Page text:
Posts Tagged ‘wigeons’

“Be like a duck. Calm on the surface, but always paddling like the dickens underneath.” – Michael Caine

The flock of American wigeons I saw recently that reminded me of my five-year search for its Eurasion cousin. -- Poor photo by Pat Bean

Bird Talk

My kids tell me I have a better memory for where I’ve seen a new bird species than I do for their birthdays. Well, they’re wrong. I know the dates they were born very well. They just think I don’t because of how often I forget what day it is.

They are right, however, in thinking that I can remember where and when I’ve seen a new bird for my life bird list, which I started back on April 10, 1999.

The first bird on it is an American avocet. It and the next 67 birds on it were all seen when I went on a guided bird tour to Deseret Ranch in Northern Utah. I tagged along as a reporter assigned to do a story on sage grouse.

It was the first time I kept a list of the birds I saw — and the day I became a birder. I give

An American wigeon, a species that can be found all across the United States. -- Wikipedia photo

all credit for my newly found passion and addiction to birdwatching to Mark Stackhouse, who led the tour.

After I had listed the 67 birds, and had decided I would start my bird list, I did a very foolish thing. I added a Eurasian wigeon to the list.

A few years earlier, when I had been following Congressman Jim Hanson around during one of  his visits to Northern Utah, he made a stop at what was commonly known as the Millionaire’s Duck Club, a private hunting club located adjacent to the Bear River Migratory Bird Refuge.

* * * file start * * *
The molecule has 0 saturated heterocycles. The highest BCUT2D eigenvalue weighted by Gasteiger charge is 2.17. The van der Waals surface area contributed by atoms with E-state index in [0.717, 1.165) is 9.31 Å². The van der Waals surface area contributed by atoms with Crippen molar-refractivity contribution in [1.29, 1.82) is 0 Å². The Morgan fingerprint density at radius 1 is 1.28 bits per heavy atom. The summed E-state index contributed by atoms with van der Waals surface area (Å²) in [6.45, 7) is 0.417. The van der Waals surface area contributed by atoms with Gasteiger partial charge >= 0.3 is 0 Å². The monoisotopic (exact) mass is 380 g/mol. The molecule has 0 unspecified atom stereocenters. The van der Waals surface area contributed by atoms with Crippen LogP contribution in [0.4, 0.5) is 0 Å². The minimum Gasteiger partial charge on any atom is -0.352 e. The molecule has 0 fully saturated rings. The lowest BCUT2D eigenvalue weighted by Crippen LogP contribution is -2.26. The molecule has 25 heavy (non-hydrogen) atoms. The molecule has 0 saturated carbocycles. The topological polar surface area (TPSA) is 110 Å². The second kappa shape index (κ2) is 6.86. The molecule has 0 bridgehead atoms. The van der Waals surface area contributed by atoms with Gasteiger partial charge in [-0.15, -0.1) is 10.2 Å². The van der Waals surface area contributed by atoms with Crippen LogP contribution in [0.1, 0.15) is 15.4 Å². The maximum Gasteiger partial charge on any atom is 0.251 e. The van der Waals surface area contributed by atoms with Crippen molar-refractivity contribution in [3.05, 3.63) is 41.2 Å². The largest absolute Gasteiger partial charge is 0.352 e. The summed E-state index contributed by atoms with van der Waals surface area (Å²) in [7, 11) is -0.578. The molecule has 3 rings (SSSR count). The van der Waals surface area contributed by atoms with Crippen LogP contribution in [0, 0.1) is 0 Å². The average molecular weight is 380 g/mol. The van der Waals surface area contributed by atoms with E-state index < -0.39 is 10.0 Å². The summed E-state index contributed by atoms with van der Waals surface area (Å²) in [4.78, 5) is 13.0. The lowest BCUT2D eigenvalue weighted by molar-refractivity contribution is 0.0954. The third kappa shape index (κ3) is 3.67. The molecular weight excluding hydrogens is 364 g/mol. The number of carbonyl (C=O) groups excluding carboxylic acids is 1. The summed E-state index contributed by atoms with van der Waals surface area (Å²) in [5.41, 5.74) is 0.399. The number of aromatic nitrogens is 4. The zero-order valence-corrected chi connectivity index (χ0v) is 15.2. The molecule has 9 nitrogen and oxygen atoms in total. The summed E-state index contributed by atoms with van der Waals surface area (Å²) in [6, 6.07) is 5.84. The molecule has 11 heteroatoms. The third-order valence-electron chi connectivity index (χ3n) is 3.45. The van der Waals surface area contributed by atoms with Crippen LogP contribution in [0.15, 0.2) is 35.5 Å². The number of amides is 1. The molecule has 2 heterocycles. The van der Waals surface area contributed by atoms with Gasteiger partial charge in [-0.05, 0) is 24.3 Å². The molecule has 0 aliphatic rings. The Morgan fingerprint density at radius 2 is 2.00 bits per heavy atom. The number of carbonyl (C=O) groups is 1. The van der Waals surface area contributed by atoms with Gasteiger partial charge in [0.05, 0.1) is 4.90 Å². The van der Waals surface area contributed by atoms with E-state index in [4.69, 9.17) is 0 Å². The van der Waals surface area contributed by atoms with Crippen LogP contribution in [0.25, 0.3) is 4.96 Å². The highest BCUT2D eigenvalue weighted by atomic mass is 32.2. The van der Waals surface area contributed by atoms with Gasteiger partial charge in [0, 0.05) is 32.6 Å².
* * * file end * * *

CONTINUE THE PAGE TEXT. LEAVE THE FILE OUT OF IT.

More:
Everyone was all excited that day because someone had spotted a rare Eurasian wigeon through a roof-top telescope. I was invited to take a look, and the wigeon became part of the story I eventually wrote. With written proof that I had seen the bird, I didn’t think twice about adding it to my list.

Eurasion wigeons, which can normally be found in winter along U.S. coastal areas. -- Wikipedia photo

But then I got into the spirit of birding, and realized I wouldn’t recognize a Eurasian wigeon if it dropped down from the sky five feet in front of me. And I knew that I didn’t want any bird on my list that I hadn’t personally identified. But to take it off, would be to mess up the entire order of my list.

It took me five years before I did finally see this duck. It was Oct. 4, 2004, in Yellowstone National Park. What a great day that was. And I remember it as well as I remember the days my children were born.

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